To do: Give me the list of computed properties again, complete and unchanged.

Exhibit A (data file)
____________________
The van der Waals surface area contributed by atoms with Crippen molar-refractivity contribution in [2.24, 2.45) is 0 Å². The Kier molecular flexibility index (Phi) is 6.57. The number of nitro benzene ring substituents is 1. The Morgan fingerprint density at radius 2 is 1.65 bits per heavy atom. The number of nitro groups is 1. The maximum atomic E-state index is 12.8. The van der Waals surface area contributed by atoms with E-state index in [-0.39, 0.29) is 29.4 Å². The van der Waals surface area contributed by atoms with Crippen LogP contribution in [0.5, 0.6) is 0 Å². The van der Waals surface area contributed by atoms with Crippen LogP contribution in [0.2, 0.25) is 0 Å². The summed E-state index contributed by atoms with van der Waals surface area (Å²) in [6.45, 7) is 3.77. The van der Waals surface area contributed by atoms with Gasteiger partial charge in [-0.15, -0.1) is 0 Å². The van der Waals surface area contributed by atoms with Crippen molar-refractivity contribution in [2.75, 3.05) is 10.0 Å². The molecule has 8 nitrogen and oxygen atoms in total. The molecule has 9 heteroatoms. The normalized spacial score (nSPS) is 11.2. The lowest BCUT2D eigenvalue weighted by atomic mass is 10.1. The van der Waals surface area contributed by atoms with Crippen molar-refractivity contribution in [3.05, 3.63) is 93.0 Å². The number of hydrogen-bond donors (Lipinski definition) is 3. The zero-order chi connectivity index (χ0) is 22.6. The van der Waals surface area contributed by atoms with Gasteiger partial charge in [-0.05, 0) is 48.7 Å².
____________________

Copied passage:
The van der Waals surface area contributed by atoms with Crippen molar-refractivity contribution in [2.24, 2.45) is 0 Å². The Kier molecular flexibility index (Phi) is 6.57. The number of nitro benzene ring substituents is 1. The Morgan fingerprint density at radius 2 is 1.65 bits per heavy atom. The number of nitro groups is 1. The maximum atomic E-state index is 12.8. The van der Waals surface area contributed by atoms with E-state index in [-0.39, 0.29) is 29.4 Å². The van der Waals surface area contributed by atoms with Crippen LogP contribution in [0.5, 0.6) is 0 Å². The van der Waals surface area contributed by atoms with Crippen LogP contribution in [0.2, 0.25) is 0 Å². The summed E-state index contributed by atoms with van der Waals surface area (Å²) in [6.45, 7) is 3.77. The van der Waals surface area contributed by atoms with Gasteiger partial charge in [-0.15, -0.1) is 0 Å². The van der Waals surface area contributed by atoms with Crippen molar-refractivity contribution in [2.75, 3.05) is 10.0 Å². The molecule has 8 nitrogen and oxygen atoms in total. The molecule has 9 heteroatoms. The normalized spacial score (nSPS) is 11.2. The lowest BCUT2D eigenvalue weighted by atomic mass is 10.1. The van der Waals surface area contributed by atoms with Crippen molar-refractivity contribution in [3.05, 3.63) is 93.0 Å². The number of hydrogen-bond donors (Lipinski definition) is 3. The zero-order chi connectivity index (χ0) is 22.6. The van der Waals surface area contributed by atoms with Gasteiger partial charge in [-0.05, 0) is 48.7 Å².